The author brings to the forefront the forms of energy we need every day. The fundamental theory is that energy and matter coexist and that energy can be changed from one form to another. Unlike matter, energy is intangible, but we can sense things which produce energy and its effects. Several sources of energy are listed, and nearly all of these can be traced to the sun. Vivid examples of kinetic and potential energy are delineated in addition to differences in endothermic and exothermic animals.


  • Publisher: The Creative Company
  • Series: Mysteries of the Universe
  • Year Published: 2012
  • Age Level: 10-14
  • Category:


This sophisticated series will appeal to report writers and serious astronomy students. Each book carefully examines the history behind attempts to unravel explanations for the subjects, going back to Anaxagoras’s work on energy in 450 B.C. all the way up to the contemporary findings of Stephen Hawking. The numerous theories put forth throughout the ages are meticulously detailed and put in context of how research was able to proceed despite political or religious pressures to suppress it. Sidebars bring in interesting tidbits, including information about how pop culture has used or misused science in fiction and film. As they bring together science, history, and philosophy, these volumes are exhaustive treatments of their subjects. (School Library Journal)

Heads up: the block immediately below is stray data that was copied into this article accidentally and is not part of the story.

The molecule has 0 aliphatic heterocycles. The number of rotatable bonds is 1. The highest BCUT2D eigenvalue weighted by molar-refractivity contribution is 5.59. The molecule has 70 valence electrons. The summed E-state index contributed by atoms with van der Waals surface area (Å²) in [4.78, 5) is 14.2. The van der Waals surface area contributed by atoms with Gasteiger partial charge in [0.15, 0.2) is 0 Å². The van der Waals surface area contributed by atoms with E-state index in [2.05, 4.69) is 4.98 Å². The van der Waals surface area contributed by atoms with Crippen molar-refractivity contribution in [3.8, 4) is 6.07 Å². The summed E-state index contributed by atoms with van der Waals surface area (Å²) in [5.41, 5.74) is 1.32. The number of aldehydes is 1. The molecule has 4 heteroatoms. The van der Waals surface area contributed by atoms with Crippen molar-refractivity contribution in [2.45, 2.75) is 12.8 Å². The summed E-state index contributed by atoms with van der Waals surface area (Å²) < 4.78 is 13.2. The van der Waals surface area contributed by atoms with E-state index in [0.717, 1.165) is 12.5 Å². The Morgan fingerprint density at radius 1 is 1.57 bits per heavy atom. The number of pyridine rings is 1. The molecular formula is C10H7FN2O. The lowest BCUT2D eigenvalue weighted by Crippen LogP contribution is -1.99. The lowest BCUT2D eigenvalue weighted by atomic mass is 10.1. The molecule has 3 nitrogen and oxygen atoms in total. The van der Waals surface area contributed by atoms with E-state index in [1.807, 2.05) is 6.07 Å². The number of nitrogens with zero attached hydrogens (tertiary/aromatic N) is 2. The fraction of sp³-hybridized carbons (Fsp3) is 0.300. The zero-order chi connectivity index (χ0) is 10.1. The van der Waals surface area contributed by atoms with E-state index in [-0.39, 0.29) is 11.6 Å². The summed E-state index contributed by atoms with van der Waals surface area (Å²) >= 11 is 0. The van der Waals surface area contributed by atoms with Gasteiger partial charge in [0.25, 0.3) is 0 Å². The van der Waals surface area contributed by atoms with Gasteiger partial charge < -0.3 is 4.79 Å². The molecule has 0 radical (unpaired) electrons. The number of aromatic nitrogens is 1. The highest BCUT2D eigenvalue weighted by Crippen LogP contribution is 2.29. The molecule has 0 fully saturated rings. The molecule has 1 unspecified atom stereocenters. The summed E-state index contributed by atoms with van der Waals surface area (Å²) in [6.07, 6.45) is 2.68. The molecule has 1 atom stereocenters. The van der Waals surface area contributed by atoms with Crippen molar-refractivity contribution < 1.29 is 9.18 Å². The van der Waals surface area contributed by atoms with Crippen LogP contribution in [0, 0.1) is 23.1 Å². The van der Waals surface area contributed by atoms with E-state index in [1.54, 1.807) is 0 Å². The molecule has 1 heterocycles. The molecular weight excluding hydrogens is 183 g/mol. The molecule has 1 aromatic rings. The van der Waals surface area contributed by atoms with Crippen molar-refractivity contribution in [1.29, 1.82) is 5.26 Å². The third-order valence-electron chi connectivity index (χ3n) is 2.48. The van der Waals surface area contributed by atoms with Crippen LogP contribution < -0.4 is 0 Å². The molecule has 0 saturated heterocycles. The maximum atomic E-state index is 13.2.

This is an excellent book to introduce the mystery of energy and processes involved in establishing scientific concepts and theories. (National Science Teachers Association)

The “Mysteries of the Universe” series books are uniformly written by one author, so the quality is consistently high. This collection would be an excellent addition to any middle school science classroom or library. Facts, theories, and historical information are presented alongside full-page color photographs with simple but informative annotations. Another student-friendly element of this series is the brightly-colored bold text vocabulary words and accompanying glossary. Each book concludes with a list of suggested websites, a selected bibliography, and an index making this an excellent source for middle school research assignments. (Jackie Fulton, Children’s Literature)